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Data center designers and builders have to stay on top of the latest developments in server hardware: the environments they create require a massive upfront investment and are expected to last at least 20 years, so they have to be ready for housing the IT equipment of the future. The latest trend in IT workloads that's set to impact the way data centers are constructed is machine learning. The ideas fueling the boom in artificial intelligence are not new - many of them were proposed in the 1950s - and the power of AI is undoubtedly being over-hyped, but there are plenty of use cases where AI tech in its current state is already bringing tangible benefits. For example, algorithms are much better than people at securing corporate networks, able to pick up on anomalies that humans and their rules-based tools might miss. Algorithms are also great at analyzing large chunks of boring text: lawyers use AI-based software to scan through case files and contracts, while universities use something similar to establish whether a paper was written by the student who submitted it, or a freelancer hired online.


r/deeplearning - Composing Bach Chorales Using Deep Learning

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This is a 30 minute talk from GOTO Copenhagen 2019 by Feynman Liang - Creator of BachBot. I've dropped the full talk abstract below for a read before diving into the talk: Can musical creativity, something believed to be deeply human, be codified into an algorithm? While most music theorists are hesitant to claim a "correct" algorithm for composing music like Bach, recent advances in machine learning and computational musicology may help us reach an answer. In this talk, we describe BachBot: an artificial intelligence which uses deep learning and long short term memory (LSTM) to compose music in the style of Bach. We train BachBot on all known Bach chorale harmonisations and carry out the largest musical Turing test to date.


This object-recognition dataset stumped the world's best computer vision models

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Computer vision models have learned to identify objects in photos so accurately that some can outperform humans on some datasets. But when those same object detectors are turned loose in the real world, their performance noticeably drops, creating reliability concerns for self-driving cars and other safety-critical systems that use machine vision. In an effort to close this performance gap, a team of MIT and IBM researchers set out to create a very different kind of object-recognition dataset. It's called ObjectNet, a play on ImageNet, the crowdsourced database of photos responsible for launching much of the modern boom in artificial intelligence. Unlike ImageNet, which features photos taken from Flickr and other social media sites, ObjectNet features photos taken by paid freelancers.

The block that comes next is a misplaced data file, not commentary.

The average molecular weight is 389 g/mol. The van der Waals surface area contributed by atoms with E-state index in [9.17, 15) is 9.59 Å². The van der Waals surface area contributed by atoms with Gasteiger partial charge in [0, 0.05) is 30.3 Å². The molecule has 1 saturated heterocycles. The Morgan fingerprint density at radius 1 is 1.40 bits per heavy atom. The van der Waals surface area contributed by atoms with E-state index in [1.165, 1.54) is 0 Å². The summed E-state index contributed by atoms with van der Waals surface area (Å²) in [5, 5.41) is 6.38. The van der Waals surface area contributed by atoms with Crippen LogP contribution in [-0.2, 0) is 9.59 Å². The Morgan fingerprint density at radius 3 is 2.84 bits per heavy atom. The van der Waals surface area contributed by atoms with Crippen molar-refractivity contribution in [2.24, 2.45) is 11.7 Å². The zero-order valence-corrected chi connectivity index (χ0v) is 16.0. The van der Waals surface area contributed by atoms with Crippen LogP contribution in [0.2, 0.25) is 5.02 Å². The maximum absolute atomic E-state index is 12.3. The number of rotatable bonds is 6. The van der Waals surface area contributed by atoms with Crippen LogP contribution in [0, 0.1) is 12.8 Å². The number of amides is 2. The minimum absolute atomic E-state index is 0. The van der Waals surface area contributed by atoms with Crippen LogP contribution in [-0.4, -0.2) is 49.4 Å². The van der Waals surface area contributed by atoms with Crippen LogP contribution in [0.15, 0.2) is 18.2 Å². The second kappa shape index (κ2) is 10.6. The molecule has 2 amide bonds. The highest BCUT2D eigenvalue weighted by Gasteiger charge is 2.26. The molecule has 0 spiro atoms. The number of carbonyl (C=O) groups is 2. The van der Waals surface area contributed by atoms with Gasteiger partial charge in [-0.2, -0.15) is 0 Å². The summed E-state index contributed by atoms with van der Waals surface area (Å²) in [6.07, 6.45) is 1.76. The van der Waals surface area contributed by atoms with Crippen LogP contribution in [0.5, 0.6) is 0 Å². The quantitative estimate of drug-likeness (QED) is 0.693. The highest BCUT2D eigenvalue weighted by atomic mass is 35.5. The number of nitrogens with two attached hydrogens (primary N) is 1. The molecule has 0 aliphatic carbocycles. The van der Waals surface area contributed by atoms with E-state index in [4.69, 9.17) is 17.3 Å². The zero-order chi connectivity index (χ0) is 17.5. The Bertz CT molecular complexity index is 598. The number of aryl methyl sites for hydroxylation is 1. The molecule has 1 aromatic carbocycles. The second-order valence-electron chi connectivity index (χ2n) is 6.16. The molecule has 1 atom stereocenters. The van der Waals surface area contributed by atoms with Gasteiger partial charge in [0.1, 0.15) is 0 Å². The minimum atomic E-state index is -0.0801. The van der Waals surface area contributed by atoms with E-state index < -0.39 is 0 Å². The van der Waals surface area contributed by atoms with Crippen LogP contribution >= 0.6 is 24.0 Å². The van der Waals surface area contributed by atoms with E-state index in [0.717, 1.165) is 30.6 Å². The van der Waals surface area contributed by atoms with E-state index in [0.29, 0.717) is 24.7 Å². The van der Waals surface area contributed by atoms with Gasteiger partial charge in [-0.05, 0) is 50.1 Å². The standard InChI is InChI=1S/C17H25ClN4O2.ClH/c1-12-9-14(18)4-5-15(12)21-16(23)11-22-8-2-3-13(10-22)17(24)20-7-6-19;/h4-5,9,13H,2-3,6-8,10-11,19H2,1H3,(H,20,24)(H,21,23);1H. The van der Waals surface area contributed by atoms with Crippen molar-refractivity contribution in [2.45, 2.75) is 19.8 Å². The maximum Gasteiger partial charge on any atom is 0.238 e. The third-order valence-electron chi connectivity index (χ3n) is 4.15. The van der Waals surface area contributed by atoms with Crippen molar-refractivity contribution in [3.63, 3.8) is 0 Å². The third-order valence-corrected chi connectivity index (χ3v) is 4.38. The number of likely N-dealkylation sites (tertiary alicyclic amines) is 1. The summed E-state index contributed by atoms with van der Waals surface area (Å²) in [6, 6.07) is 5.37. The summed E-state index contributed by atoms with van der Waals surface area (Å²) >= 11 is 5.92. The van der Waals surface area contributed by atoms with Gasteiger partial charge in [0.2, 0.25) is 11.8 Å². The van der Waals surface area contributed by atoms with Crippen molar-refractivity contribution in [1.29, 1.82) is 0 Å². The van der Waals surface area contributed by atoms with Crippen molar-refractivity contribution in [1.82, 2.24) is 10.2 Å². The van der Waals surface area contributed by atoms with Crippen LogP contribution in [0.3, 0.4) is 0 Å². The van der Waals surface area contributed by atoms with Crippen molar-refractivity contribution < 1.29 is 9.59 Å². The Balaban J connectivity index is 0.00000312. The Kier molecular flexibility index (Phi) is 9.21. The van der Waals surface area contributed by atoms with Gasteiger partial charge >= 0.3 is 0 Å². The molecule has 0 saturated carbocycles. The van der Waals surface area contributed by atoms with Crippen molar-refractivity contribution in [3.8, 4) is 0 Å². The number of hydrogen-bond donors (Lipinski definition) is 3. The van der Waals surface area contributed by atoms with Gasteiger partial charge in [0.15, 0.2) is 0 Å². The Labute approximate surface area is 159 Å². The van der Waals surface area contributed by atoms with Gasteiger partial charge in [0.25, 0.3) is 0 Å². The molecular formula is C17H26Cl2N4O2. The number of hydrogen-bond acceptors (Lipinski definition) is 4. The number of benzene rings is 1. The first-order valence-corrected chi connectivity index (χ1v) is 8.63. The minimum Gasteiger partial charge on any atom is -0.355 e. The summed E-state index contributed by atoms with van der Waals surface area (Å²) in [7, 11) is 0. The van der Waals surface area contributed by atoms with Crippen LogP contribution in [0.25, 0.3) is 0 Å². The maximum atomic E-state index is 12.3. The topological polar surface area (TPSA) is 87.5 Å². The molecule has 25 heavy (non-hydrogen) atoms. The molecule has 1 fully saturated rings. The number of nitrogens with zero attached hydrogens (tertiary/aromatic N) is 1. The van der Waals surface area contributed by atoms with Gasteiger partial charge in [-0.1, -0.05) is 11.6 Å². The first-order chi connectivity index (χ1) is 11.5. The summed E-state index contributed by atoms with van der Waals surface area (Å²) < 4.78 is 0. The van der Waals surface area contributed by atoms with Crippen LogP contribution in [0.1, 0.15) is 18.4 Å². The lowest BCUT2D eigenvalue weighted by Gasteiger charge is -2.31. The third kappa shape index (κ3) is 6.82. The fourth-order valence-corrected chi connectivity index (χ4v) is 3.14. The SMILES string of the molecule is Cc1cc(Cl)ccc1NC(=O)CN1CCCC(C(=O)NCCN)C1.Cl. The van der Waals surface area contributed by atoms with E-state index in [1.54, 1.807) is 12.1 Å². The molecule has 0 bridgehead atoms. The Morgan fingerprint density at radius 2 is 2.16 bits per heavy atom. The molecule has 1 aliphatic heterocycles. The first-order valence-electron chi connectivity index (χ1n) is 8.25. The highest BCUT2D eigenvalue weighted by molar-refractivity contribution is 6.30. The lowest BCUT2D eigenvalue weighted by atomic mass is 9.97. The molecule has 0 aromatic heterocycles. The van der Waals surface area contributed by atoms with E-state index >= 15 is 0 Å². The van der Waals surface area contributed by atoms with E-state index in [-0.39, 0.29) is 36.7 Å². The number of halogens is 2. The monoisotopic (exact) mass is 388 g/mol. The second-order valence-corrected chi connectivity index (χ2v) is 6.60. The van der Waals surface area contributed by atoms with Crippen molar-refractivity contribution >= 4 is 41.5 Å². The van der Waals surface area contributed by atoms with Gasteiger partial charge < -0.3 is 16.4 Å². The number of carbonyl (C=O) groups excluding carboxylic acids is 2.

Public opinion lessons for AI regulation

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An overwhelming majority of the American public believes that artificial intelligence (AI) should be carefully managed. Nevertheless, as the three case studies in this brief show, the public does not agree on the proper regulation of AI applications. Indeed, population-level support of an AI application may belie opposition by some subpopulations. Many AI applications, such as facial recognition technology, could cause disparate harm to already vulnerable subgroups, particularly ethnic minorities and low-income individuals. In addition, partisan divisions are likely to prevent government regulation of AI applications that could be used to influence electoral politics.


Not Yet Skynet – The Past, Present, and Future of Artificial Intelligence

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Artificial intelligence is here, and it's being put to work across all manner of industries and applications. While the technology still has someway to go before we see machines capable of true independent thought and decision-making, what we do have is sending waves through the business world. While only 23 percent of businesses have incorporated the technology into the products and services they offer right now, a massive 83 percent have named AI as a strategic priority for the near future. Global spending on cognitive and AI systems is estimated to reach $57.6 billion in 2021 and the AI market is set to grow to become a $190 billion industry by 2025. What are the benefits of AI to businesses according to industry experts?